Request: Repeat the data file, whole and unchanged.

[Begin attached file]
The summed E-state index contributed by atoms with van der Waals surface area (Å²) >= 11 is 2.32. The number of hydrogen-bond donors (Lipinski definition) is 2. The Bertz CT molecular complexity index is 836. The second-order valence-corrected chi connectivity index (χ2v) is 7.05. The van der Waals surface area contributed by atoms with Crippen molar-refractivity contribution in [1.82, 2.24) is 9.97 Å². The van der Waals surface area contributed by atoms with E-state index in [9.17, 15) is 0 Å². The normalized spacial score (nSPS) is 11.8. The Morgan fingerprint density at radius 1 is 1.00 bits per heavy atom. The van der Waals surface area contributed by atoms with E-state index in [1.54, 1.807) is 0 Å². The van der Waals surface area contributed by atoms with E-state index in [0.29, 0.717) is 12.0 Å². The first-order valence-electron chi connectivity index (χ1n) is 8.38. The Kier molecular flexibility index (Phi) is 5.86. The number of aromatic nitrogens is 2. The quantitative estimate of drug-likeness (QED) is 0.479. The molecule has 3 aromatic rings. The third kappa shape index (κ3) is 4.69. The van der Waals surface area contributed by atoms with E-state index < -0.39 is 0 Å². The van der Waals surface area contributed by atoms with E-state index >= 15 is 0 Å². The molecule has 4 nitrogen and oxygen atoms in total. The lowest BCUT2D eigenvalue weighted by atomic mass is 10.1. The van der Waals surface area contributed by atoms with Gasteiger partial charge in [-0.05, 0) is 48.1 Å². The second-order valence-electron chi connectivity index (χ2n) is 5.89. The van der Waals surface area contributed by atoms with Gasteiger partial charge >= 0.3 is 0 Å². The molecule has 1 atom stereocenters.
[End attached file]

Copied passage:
The summed E-state index contributed by atoms with van der Waals surface area (Å²) >= 11 is 2.32. The number of hydrogen-bond donors (Lipinski definition) is 2. The Bertz CT molecular complexity index is 836. The second-order valence-corrected chi connectivity index (χ2v) is 7.05. The van der Waals surface area contributed by atoms with Crippen molar-refractivity contribution in [1.82, 2.24) is 9.97 Å². The van der Waals surface area contributed by atoms with E-state index in [9.17, 15) is 0 Å². The normalized spacial score (nSPS) is 11.8. The Morgan fingerprint density at radius 1 is 1.00 bits per heavy atom. The van der Waals surface area contributed by atoms with E-state index in [1.54, 1.807) is 0 Å². The van der Waals surface area contributed by atoms with E-state index in [0.29, 0.717) is 12.0 Å². The first-order valence-electron chi connectivity index (χ1n) is 8.38. The Kier molecular flexibility index (Phi) is 5.86. The number of aromatic nitrogens is 2. The quantitative estimate of drug-likeness (QED) is 0.479. The molecule has 3 aromatic rings. The third kappa shape index (κ3) is 4.69. The van der Waals surface area contributed by atoms with E-state index < -0.39 is 0 Å². The van der Waals surface area contributed by atoms with E-state index >= 15 is 0 Å². The molecule has 4 nitrogen and oxygen atoms in total. The lowest BCUT2D eigenvalue weighted by atomic mass is 10.1. The van der Waals surface area contributed by atoms with Gasteiger partial charge in [-0.05, 0) is 48.1 Å². The second-order valence-electron chi connectivity index (χ2n) is 5.89. The van der Waals surface area contributed by atoms with Gasteiger partial charge >= 0.3 is 0 Å². The molecule has 1 atom stereocenters.